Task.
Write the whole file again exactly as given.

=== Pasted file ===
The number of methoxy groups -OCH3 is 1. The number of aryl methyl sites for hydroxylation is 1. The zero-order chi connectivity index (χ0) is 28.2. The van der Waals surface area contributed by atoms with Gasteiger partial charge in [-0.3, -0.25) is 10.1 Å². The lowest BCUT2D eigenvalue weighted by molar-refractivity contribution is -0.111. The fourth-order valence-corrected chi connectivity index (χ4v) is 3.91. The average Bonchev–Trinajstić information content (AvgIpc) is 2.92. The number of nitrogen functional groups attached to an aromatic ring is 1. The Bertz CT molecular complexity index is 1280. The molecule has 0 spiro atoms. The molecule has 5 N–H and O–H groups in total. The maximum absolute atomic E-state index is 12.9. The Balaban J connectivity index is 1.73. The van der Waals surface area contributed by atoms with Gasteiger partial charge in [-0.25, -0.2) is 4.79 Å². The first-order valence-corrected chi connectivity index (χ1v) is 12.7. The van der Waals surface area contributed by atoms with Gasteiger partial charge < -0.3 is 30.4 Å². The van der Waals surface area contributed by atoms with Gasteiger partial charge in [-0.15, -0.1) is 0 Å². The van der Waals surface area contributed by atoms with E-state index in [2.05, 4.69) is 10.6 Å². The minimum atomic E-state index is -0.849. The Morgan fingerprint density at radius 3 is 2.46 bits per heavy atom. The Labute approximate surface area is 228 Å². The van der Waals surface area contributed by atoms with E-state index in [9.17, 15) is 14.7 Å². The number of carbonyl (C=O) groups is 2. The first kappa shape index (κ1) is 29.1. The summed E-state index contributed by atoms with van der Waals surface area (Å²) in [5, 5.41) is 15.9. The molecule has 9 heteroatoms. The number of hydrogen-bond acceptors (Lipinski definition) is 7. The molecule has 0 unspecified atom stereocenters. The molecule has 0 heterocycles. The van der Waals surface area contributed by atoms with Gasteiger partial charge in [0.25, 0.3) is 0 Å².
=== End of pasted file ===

The number of methoxy groups -OCH3 is 1. The number of aryl methyl sites for hydroxylation is 1. The zero-order chi connectivity index (χ0) is 28.2. The van der Waals surface area contributed by atoms with Gasteiger partial charge in [-0.3, -0.25) is 10.1 Å². The lowest BCUT2D eigenvalue weighted by molar-refractivity contribution is -0.111. The fourth-order valence-corrected chi connectivity index (χ4v) is 3.91. The average Bonchev–Trinajstić information content (AvgIpc) is 2.92. The number of nitrogen functional groups attached to an aromatic ring is 1. The Bertz CT molecular complexity index is 1280. The molecule has 0 spiro atoms. The molecule has 5 N–H and O–H groups in total. The maximum absolute atomic E-state index is 12.9. The Balaban J connectivity index is 1.73. The van der Waals surface area contributed by atoms with Gasteiger partial charge in [-0.25, -0.2) is 4.79 Å². The first-order valence-corrected chi connectivity index (χ1v) is 12.7. The van der Waals surface area contributed by atoms with Gasteiger partial charge < -0.3 is 30.4 Å². The van der Waals surface area contributed by atoms with Gasteiger partial charge in [-0.15, -0.1) is 0 Å². The van der Waals surface area contributed by atoms with E-state index in [2.05, 4.69) is 10.6 Å². The minimum atomic E-state index is -0.849. The Morgan fingerprint density at radius 3 is 2.46 bits per heavy atom. The Labute approximate surface area is 228 Å². The van der Waals surface area contributed by atoms with E-state index in [9.17, 15) is 14.7 Å². The number of carbonyl (C=O) groups is 2. The first kappa shape index (κ1) is 29.1. The summed E-state index contributed by atoms with van der Waals surface area (Å²) in [5, 5.41) is 15.9. The molecule has 9 heteroatoms. The number of hydrogen-bond acceptors (Lipinski definition) is 7. The molecule has 0 unspecified atom stereocenters. The molecule has 0 heterocycles. The van der Waals surface area contributed by atoms with Gasteiger partial charge in [0.25, 0.3) is 0 Å².